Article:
Maybe I’m out of the loop as far as cute, inexpensive collectibles go. I did get swept up in a craze not too many years ago, adorable little stuffed critters with the big heart tags. Despite not having a young child in my family I was drawn to them. So I bought a few: A poodle, a lobster, a crab.
I even bought the protectors that prevent the tags from creasing.
And, in the height of their popularity, by some luck, Beanie Babies became a quick opportunity for me to make a few bucks.
Being a big fan of garage sales, off I went one Saturday in 1997 or 1998 after carefully planning my route. Walking up a long driveway I spotted a woman dragging out a large plastic container from the garage; a quick glance nailed it for me. I quietly asked her how much for the contents inside. She said “Well, there’s about 30 of them in there, so how does $60 sound?” I forked over the funds and dragged the container out to my car.
Now being the proud owner of some 30+ Beanies, I had to do my homework. A quick run to Barnes & Noble to purchase a softback pricing guide, an hour of study, and I was prepped to make my next move.
“Helloooo Ebay” I cried, as I launched eight new listings.
And the bidding began. My $60 investment in beanies + $5.95 for the latest quarterly price guide turned into over $500 in three days. After that I put out some more Ebay listings; this time it didn’t include the rarest ones, however my profits continued to increase as more bidders fought to win a stuffed animal.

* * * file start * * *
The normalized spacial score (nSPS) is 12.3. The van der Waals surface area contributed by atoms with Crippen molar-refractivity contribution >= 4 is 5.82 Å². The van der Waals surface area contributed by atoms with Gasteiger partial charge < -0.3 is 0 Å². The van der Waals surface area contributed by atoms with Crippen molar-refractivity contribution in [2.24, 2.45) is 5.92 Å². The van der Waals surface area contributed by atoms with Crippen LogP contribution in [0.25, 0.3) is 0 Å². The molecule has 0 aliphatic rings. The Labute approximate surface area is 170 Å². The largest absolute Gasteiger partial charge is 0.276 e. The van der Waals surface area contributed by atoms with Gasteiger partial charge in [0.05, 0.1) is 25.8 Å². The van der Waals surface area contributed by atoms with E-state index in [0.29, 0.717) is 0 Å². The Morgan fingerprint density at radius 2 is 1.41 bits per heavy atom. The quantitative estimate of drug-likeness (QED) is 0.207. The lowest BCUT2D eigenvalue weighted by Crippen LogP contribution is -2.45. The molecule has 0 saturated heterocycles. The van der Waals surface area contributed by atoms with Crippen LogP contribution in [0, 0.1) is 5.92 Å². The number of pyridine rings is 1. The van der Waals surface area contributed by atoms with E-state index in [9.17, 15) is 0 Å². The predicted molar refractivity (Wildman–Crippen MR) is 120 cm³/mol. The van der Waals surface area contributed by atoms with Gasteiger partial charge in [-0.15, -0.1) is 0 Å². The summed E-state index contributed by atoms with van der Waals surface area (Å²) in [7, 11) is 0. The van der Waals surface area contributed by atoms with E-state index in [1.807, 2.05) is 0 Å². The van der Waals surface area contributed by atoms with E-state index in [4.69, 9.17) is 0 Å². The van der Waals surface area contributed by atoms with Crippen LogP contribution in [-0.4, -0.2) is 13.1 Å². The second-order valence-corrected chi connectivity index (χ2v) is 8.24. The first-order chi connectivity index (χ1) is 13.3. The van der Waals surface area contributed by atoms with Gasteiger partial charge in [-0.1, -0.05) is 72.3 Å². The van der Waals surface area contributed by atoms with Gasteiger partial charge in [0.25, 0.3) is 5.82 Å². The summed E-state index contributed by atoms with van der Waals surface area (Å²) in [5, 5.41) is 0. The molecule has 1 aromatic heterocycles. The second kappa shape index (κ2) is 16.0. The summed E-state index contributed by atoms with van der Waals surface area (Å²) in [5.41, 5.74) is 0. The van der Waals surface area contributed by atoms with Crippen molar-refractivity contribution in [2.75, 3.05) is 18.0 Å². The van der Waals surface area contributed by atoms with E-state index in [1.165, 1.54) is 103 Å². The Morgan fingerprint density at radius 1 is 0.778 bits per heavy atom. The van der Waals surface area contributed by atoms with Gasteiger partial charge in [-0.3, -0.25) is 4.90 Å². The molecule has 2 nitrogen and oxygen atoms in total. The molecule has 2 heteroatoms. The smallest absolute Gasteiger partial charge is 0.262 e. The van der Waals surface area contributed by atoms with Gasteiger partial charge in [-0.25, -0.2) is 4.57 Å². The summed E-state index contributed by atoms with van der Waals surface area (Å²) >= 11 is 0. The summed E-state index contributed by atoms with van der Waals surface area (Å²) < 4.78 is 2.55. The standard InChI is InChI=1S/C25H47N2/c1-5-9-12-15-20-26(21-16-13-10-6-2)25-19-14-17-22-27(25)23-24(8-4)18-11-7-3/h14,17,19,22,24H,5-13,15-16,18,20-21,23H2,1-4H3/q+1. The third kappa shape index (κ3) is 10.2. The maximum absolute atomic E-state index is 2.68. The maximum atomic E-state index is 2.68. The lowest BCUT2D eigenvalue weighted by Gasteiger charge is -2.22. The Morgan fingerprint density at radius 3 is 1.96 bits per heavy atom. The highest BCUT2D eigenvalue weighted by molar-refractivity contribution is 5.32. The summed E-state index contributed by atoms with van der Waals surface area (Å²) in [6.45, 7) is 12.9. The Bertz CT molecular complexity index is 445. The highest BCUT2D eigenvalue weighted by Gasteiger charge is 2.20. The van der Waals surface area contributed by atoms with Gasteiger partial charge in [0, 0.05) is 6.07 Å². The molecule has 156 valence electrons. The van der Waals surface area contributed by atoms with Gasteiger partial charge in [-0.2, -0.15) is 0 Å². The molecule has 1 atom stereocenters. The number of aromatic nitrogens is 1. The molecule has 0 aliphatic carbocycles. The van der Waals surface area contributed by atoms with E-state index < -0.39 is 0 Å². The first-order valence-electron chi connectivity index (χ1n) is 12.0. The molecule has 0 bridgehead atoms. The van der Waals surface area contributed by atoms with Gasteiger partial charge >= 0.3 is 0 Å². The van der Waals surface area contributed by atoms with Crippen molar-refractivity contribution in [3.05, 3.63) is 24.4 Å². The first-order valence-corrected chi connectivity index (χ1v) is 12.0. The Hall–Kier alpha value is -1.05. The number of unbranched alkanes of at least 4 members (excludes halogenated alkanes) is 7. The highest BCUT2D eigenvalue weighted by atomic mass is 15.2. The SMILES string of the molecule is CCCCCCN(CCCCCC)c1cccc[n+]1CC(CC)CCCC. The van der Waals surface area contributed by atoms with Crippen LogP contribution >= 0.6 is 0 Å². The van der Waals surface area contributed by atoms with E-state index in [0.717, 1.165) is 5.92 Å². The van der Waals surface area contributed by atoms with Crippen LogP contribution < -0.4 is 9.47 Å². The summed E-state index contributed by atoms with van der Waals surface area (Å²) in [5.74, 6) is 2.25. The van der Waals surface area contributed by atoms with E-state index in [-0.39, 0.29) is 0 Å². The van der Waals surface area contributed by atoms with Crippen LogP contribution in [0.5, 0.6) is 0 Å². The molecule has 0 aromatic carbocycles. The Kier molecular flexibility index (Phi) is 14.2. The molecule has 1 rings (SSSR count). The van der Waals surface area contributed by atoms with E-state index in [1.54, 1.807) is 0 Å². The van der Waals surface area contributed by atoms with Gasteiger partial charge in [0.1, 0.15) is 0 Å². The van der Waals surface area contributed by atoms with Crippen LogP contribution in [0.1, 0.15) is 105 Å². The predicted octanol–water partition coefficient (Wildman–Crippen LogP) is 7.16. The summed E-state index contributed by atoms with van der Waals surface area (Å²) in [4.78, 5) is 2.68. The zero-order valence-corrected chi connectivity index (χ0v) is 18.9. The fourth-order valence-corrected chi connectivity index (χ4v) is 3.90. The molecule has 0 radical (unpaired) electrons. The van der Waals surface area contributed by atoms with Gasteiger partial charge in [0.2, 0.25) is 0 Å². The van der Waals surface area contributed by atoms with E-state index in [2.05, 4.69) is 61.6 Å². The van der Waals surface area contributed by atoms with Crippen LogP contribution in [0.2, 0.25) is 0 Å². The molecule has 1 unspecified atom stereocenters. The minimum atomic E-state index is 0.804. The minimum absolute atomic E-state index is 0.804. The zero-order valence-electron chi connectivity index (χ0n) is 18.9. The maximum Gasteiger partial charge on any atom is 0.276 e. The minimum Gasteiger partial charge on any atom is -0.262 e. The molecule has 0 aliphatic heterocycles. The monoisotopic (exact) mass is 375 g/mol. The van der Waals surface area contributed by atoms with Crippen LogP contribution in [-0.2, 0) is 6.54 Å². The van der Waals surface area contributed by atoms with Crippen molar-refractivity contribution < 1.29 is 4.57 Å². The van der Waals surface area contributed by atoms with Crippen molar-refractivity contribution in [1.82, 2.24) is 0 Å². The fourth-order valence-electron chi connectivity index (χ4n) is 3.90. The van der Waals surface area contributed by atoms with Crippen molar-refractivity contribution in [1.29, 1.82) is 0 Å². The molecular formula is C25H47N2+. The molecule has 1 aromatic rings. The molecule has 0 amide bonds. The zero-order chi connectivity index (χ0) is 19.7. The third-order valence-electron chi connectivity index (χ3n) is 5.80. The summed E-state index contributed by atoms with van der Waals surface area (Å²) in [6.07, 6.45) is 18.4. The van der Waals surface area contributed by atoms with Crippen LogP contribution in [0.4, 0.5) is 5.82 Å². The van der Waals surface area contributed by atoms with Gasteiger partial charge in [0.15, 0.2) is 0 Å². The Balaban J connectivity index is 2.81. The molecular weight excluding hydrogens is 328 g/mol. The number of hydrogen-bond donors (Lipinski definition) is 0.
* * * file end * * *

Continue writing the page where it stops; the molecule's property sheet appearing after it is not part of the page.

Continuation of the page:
So what’s my point? Having a clever marketing strategy in place works. Nice going, Ty Inc. You got me and I’m not even the target audience! What contributed to their success?
- Sure they were for kids, right? But yet, they were for everyone.
- $5 is little to pay for something that can bring much joy. And another $5. And another. You get the idea.
- People were talking about them. Word of Mouth travels. Sure it’s “old fashioned” but it’s a great resource for any company. And it’s free. Who needs social networks to talk about a product?
- Supply and demand. Special editions, scarcity, and variations of the product made them more collectible.
- Variety. Keep pumping out new designs so that people keep adding to their collections. I think I had at least 10 birds; there were probably more than that!
- Never saw them advertised on TV or in print. That’s going to keep the costs down!
- I recall buying them in card/gift stores. A few sources online say that they weren't even sold at big box stores. So the “where” or placement comes into play.
- We all could learn a few things from this fad’s marketing. Wait a minute! Was it really a fad? The craze went on for a few years. Let’s call it a success story.
Now to go find my Garcia Bear. Yes, he was in that large plastic container. I kept him!
Speaking of Garcia, Jerry and his band released this fine tune in the early 70's. Enjoy.
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